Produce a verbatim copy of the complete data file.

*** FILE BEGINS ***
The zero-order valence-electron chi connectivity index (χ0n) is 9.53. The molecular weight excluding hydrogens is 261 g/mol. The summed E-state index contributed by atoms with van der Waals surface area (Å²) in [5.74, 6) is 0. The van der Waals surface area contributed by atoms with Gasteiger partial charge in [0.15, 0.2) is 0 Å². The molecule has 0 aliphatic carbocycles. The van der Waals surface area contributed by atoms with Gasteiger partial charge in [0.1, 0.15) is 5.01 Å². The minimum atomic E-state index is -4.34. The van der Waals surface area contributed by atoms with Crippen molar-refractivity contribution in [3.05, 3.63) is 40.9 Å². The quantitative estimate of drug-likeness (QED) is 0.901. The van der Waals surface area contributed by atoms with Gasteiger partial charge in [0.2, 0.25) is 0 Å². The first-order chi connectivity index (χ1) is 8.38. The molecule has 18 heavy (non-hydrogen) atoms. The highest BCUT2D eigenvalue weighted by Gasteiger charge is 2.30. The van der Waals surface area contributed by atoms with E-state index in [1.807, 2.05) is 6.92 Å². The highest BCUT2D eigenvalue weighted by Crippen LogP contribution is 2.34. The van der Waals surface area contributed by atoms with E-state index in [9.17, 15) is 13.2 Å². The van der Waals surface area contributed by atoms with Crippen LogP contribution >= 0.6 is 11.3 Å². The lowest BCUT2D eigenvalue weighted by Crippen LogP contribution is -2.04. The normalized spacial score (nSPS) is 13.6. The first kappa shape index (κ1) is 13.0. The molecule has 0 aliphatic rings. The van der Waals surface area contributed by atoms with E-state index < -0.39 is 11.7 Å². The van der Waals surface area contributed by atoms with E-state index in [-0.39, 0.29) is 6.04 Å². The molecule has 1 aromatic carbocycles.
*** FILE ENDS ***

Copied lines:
The zero-order valence-electron chi connectivity index (χ0n) is 9.53. The molecular weight excluding hydrogens is 261 g/mol. The summed E-state index contributed by atoms with van der Waals surface area (Å²) in [5.74, 6) is 0. The van der Waals surface area contributed by atoms with Gasteiger partial charge in [0.15, 0.2) is 0 Å². The molecule has 0 aliphatic carbocycles. The van der Waals surface area contributed by atoms with Gasteiger partial charge in [0.1, 0.15) is 5.01 Å². The minimum atomic E-state index is -4.34. The van der Waals surface area contributed by atoms with Crippen molar-refractivity contribution in [3.05, 3.63) is 40.9 Å². The quantitative estimate of drug-likeness (QED) is 0.901. The van der Waals surface area contributed by atoms with Gasteiger partial charge in [0.2, 0.25) is 0 Å². The first-order chi connectivity index (χ1) is 8.38. The molecule has 18 heavy (non-hydrogen) atoms. The highest BCUT2D eigenvalue weighted by Gasteiger charge is 2.30. The van der Waals surface area contributed by atoms with E-state index in [1.807, 2.05) is 6.92 Å². The highest BCUT2D eigenvalue weighted by Crippen LogP contribution is 2.34. The van der Waals surface area contributed by atoms with E-state index in [9.17, 15) is 13.2 Å². The van der Waals surface area contributed by atoms with Crippen LogP contribution >= 0.6 is 11.3 Å². The lowest BCUT2D eigenvalue weighted by Crippen LogP contribution is -2.04. The normalized spacial score (nSPS) is 13.6. The first kappa shape index (κ1) is 13.0. The molecule has 0 aliphatic rings. The van der Waals surface area contributed by atoms with E-state index < -0.39 is 11.7 Å². The van der Waals surface area contributed by atoms with E-state index in [-0.39, 0.29) is 6.04 Å². The molecule has 1 aromatic carbocycles.